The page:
However, there could be situations where we want to get the original plaintext value to provide additional context for analytics results. In the zip code example, the query we discussed before could be used to generate data to power a bar chart view of the results. But, to be useful to the person viewing the bar chart, the x-axis labels should correspond to an actual zip code, not random UUIDs.
To support this use case, Instabread needs a way to detokenize the tokens stored within Snowflake.
Creating De-tokenization Support
If you have a token and the right permissions, you can use Skyflow’s detokenize API to retrieve the original value. But, how can we securely call the detokenize API from Snowflake?
You can do this using Snowflake’s External Functions feature. External functions are user-defined functions that are stored and executed outside of Snowflake. You use external functions to call an API endpoint, passing data from the function to a third party.
Since Instabread is using AWS as its cloud provider, we can use AWS’s API Gateway and Lambda function features to create an API endpoint for Snowflake to call. The Lamdba function will securely call the detokenize API with the token value passed from Snowflake and return the detokenized data similar to the process shown below.
The code below shows how the Lambda function receives data from Snowflake, detokenizes the values, and then returns the data as a response.
You can read more about how to set up the API Gateway and Lambda function for an external function on Snowflake here. With that guide, you’ll create an API Gateway in AWS that will call the Lambda function (shown in the AWS box in the architecture diagram). You’ll also create an IAM role in AWS for Snowflake, then use Snowflake’s API integration support to grant access to Snowflake to call AWS using that role, similar to the command below.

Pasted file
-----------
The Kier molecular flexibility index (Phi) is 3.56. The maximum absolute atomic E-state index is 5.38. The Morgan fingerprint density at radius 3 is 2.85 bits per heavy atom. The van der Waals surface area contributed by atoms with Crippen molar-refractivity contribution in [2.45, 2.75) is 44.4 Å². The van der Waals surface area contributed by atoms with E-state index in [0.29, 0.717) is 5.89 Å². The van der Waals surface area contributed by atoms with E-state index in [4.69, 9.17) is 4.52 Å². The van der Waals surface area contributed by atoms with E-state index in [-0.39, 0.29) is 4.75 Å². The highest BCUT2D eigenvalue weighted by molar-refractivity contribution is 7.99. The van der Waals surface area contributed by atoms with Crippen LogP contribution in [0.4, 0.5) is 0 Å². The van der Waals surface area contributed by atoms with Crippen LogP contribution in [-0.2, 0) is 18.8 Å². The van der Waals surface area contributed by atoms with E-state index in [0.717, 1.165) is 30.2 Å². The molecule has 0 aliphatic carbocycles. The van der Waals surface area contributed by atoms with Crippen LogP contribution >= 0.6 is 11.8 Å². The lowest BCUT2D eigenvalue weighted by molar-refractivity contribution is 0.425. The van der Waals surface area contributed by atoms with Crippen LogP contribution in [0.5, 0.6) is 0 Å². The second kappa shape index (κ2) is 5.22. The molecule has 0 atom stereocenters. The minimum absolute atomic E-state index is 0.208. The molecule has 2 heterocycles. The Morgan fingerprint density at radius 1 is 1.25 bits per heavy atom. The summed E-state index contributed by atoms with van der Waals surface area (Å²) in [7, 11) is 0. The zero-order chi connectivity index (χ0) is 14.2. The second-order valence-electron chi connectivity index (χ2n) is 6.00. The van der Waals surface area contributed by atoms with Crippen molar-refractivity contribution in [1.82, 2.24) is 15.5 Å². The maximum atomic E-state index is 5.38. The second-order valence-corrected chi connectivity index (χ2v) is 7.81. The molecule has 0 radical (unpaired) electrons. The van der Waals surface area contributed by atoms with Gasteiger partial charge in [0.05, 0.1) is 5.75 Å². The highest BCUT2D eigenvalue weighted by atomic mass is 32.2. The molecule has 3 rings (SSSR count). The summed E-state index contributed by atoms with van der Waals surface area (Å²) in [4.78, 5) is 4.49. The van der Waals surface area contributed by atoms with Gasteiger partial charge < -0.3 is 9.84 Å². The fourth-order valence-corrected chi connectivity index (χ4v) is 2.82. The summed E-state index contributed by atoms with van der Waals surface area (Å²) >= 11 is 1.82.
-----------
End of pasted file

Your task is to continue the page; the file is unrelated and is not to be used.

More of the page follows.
Once the API Gateway, Lambda, and permissions for Snowflake are in place, the last thing to do is create an external function in Snowflake that will call the API. The sample code below defines a detokenize function for Instabread.
With the detokenize function created, Instabread can now execute a query like the one below directly from a Snowflake worksheet. The query will return the plaintext value that corresponds to the token.
To perform the analytics operation discussed earlier, computing gig worker density by zip code, we can use the following query:
The results for this query can power a graphical representation of gig worker density as shown in the following GIF:
Easy Data Protection and Compliance for Analytics
The Instabread use case illustrates how you can easily have data protection and compliance while still doing all the typical analytics workloads provided by Snowflake’s data cloud.
This example showed the full lifecycle of data, from collection to usage, but only for a single source. In a real application, additional sources of data, including sensitive data, might be inputs to your data warehouse. De-identification of sensitive data for these additional sources is easily supported through further integrations with Skyflow APIs.
To explore using a Skyflow Data Privacy Vault to de-identify and secure PII, give Skyflow a try.